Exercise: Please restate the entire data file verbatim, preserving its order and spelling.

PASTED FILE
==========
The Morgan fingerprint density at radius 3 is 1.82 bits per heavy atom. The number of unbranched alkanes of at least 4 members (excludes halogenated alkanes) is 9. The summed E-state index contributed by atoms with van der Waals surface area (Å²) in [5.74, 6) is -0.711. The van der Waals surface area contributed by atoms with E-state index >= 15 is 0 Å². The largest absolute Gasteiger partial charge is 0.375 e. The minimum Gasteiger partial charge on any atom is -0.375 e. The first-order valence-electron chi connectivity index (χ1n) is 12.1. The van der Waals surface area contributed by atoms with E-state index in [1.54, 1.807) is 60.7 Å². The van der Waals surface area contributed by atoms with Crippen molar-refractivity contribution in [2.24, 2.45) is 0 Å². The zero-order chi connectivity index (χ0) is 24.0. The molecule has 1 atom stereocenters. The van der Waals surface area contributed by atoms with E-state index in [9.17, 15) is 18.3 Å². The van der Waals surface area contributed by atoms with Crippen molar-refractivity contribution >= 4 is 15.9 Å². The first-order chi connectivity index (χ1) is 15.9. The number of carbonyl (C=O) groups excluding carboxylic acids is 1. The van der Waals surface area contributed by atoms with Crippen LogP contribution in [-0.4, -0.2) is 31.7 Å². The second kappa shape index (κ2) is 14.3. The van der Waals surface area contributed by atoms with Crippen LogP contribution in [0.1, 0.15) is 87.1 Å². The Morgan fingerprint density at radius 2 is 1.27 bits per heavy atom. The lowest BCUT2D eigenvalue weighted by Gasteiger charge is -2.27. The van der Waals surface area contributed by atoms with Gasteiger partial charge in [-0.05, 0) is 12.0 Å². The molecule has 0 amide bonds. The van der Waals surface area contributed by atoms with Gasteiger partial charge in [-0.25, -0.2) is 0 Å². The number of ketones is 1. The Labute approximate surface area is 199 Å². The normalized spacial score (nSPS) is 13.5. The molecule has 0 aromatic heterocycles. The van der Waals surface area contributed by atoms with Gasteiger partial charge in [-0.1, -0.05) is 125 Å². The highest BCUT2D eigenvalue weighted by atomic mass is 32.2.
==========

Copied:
The Morgan fingerprint density at radius 3 is 1.82 bits per heavy atom. The number of unbranched alkanes of at least 4 members (excludes halogenated alkanes) is 9. The summed E-state index contributed by atoms with van der Waals surface area (Å²) in [5.74, 6) is -0.711. The van der Waals surface area contributed by atoms with E-state index >= 15 is 0 Å². The largest absolute Gasteiger partial charge is 0.375 e. The minimum Gasteiger partial charge on any atom is -0.375 e. The first-order valence-electron chi connectivity index (χ1n) is 12.1. The van der Waals surface area contributed by atoms with E-state index in [1.54, 1.807) is 60.7 Å². The van der Waals surface area contributed by atoms with Crippen molar-refractivity contribution in [2.24, 2.45) is 0 Å². The zero-order chi connectivity index (χ0) is 24.0. The molecule has 1 atom stereocenters. The van der Waals surface area contributed by atoms with E-state index in [9.17, 15) is 18.3 Å². The van der Waals surface area contributed by atoms with Crippen molar-refractivity contribution >= 4 is 15.9 Å². The first-order chi connectivity index (χ1) is 15.9. The number of carbonyl (C=O) groups excluding carboxylic acids is 1. The van der Waals surface area contributed by atoms with Crippen LogP contribution in [-0.4, -0.2) is 31.7 Å². The second kappa shape index (κ2) is 14.3. The van der Waals surface area contributed by atoms with Crippen LogP contribution in [0.1, 0.15) is 87.1 Å². The Morgan fingerprint density at radius 2 is 1.27 bits per heavy atom. The lowest BCUT2D eigenvalue weighted by Gasteiger charge is -2.27. The van der Waals surface area contributed by atoms with Gasteiger partial charge in [-0.05, 0) is 12.0 Å². The molecule has 0 amide bonds. The van der Waals surface area contributed by atoms with Gasteiger partial charge in [-0.25, -0.2) is 0 Å². The number of ketones is 1. The Labute approximate surface area is 199 Å². The normalized spacial score (nSPS) is 13.5. The molecule has 0 aromatic heterocycles. The van der Waals surface area contributed by atoms with Gasteiger partial charge in [-0.1, -0.05) is 125 Å². The highest BCUT2D eigenvalue weighted by atomic mass is 32.2.